Republican Senate hopeful /*Carly Fiorina*/ worked the phones, talking to potential voters at a phone bank in Burbank, and giving words of encouragement to her campaign workers.
"If we're fortunate enough to win tomorrow night, it will be because we have a great team," said Fiorina.
A new Eyewitness news poll conducted by Survey USA shows Fiorina is far ahead in this race. It shows her leading with 48 percent of Republican voters.
Former Congressman /*Tom Campbell*/ has 22 percent and Irvine Assemblyman /*Chuck DeVore*/ has 16 percent; 9 percent of voters are still undecided.
"We're very pleased with the trends in the polls, obviously, but we take nothing for granted, and that's why these folks are here at a phone bank," said Fiorina. "It's why I have spent the last four days up and down this state."
The former Hewlett-Packard CEO has far outspent her two main rivals. Over the last few weeks she loaned about $3 million of her own money to her campaign.
Meanwhile, Campbell had to cancel several television ads. Eyewitness News called and e-mailed his campaign but received no response.
Other polls show that Campbell would beat incumbent Democratic Senator Barbara Boxer in the general election. The same poll shows Fiorina losing to Boxer.
Fiorina feels, however, that in the general election, her message will resonate with moderate voters.
"Independents think the number one issue is jobs. And the number two issue is out-of-control government spending. And so do a lot of Democrats," said Fiorina. "I think people right now in California are united in the reality that bigger and bigger government, higher and higher spending, higher and higher taxes, thicker and thicker regulations are costing us our jobs."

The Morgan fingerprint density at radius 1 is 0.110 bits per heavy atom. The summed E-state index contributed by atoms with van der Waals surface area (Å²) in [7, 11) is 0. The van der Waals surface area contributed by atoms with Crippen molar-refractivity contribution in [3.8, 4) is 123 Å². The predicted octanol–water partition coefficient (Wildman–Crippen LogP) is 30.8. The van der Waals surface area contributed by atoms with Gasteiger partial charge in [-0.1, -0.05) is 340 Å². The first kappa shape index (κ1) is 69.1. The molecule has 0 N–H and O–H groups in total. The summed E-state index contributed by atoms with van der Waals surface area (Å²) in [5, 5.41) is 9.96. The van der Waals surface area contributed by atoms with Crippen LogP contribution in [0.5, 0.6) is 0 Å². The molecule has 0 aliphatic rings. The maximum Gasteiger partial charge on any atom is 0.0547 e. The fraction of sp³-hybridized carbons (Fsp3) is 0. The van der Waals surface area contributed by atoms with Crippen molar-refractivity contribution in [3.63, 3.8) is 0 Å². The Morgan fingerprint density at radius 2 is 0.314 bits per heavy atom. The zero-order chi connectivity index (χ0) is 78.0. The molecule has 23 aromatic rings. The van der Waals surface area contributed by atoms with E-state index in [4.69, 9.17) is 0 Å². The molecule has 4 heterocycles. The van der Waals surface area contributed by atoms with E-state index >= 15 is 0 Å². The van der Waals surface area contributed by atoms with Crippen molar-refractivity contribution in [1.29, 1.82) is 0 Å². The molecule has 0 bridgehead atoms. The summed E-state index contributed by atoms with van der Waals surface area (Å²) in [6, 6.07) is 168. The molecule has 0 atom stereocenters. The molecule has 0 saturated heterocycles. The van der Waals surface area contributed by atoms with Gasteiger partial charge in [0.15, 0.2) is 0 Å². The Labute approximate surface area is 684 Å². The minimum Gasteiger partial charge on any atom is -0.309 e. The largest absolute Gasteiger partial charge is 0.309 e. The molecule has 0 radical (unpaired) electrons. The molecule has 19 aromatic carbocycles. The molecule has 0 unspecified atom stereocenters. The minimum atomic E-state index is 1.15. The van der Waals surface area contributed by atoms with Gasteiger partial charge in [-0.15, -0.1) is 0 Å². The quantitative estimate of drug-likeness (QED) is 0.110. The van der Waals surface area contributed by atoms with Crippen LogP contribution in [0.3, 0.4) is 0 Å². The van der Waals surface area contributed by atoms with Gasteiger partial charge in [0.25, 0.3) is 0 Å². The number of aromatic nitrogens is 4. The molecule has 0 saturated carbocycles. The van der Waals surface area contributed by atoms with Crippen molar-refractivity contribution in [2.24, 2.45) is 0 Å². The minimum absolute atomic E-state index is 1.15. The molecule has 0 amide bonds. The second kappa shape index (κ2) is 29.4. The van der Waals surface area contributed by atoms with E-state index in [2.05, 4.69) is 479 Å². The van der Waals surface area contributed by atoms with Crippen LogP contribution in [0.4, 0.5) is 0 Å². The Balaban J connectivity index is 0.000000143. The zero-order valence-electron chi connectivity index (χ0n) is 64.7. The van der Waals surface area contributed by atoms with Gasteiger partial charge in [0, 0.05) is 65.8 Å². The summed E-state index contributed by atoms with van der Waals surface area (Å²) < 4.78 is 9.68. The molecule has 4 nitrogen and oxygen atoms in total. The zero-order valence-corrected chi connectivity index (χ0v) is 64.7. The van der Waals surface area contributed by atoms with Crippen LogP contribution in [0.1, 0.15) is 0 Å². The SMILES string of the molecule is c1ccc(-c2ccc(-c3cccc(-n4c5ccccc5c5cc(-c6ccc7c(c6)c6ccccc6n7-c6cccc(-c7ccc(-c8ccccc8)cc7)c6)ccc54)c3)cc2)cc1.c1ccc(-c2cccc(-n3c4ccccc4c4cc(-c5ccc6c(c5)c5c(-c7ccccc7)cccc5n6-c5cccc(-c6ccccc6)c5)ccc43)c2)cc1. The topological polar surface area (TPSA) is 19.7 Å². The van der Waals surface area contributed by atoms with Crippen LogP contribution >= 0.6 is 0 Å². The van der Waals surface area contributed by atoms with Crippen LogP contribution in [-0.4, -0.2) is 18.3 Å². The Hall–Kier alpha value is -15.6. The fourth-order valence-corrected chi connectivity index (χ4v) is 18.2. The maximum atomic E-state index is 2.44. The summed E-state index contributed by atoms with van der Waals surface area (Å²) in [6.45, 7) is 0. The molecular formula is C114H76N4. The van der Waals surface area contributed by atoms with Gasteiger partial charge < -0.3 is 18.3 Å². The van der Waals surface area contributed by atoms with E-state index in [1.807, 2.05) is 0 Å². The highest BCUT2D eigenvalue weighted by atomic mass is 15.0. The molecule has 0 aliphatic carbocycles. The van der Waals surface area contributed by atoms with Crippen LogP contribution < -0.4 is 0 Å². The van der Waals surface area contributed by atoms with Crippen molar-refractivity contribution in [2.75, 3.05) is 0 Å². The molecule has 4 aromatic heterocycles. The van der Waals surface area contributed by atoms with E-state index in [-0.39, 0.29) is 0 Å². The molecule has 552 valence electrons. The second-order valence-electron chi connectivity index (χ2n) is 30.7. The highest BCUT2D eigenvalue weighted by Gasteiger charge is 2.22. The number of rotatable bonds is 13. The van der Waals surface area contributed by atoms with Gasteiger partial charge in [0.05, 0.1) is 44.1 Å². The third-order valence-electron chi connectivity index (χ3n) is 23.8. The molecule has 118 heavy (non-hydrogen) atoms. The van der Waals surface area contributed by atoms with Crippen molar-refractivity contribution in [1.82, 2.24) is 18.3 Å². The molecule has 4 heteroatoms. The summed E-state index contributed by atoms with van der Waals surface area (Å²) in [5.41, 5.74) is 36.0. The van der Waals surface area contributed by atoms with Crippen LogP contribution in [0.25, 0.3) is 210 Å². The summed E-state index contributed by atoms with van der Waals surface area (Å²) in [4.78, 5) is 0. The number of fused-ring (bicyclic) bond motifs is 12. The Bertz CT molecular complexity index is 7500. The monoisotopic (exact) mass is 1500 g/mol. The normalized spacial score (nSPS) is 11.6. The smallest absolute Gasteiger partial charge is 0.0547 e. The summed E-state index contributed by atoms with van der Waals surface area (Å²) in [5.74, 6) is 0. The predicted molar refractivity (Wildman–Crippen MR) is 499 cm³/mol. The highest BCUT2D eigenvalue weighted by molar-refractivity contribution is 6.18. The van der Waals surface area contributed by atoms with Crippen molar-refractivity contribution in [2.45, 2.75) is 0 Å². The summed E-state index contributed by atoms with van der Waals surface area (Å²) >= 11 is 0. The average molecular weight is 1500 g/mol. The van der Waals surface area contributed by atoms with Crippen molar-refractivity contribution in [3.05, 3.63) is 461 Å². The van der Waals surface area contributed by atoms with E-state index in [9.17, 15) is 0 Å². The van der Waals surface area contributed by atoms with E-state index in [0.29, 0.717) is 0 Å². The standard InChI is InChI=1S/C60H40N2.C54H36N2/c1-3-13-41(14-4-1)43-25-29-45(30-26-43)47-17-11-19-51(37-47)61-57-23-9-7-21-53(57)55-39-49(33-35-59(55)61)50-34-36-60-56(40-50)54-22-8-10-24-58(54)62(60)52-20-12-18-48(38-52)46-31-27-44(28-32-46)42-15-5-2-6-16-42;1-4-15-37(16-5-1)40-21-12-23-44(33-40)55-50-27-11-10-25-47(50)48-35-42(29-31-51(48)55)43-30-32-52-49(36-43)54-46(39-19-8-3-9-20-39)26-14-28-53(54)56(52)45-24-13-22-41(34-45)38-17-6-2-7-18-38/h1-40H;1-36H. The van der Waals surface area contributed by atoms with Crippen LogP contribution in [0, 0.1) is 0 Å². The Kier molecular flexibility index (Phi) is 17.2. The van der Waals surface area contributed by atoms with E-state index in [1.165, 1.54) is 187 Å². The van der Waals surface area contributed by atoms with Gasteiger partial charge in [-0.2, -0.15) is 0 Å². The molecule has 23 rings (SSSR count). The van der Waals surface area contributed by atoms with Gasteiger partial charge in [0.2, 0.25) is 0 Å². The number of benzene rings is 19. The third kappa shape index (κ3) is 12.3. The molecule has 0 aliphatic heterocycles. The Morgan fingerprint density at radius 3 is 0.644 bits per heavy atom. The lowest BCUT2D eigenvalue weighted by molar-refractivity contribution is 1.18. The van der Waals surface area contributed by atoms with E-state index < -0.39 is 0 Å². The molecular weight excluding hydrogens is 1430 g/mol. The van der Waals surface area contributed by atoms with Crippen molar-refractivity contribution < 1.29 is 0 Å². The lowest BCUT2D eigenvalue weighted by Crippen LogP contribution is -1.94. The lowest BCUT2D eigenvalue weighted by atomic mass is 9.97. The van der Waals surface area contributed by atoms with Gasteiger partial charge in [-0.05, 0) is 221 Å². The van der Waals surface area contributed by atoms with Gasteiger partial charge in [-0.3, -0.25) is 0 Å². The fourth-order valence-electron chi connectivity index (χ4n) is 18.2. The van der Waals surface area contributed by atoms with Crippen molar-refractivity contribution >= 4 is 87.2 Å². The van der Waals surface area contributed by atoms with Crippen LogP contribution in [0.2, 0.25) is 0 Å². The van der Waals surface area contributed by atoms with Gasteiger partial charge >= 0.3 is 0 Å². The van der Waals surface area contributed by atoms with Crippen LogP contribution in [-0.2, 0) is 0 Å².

Irvine Assemblyman Chuck DeVore was in Sacramento at the capitol, where the Assembly was in session.
"Normal environment, polls can be a good barometer of what's going on, but 2010 is not a normal environment," said DeVore. "Not with the /*Tea Party*/. Not with this restive concern of voters. So I think that there's going to be some surprises on election day."
In primaries most people in California actually vote by mail and have already sent in their ballots. So there is a lot of work and campaigning going on Monday night to reach those last-minute undecided voters.
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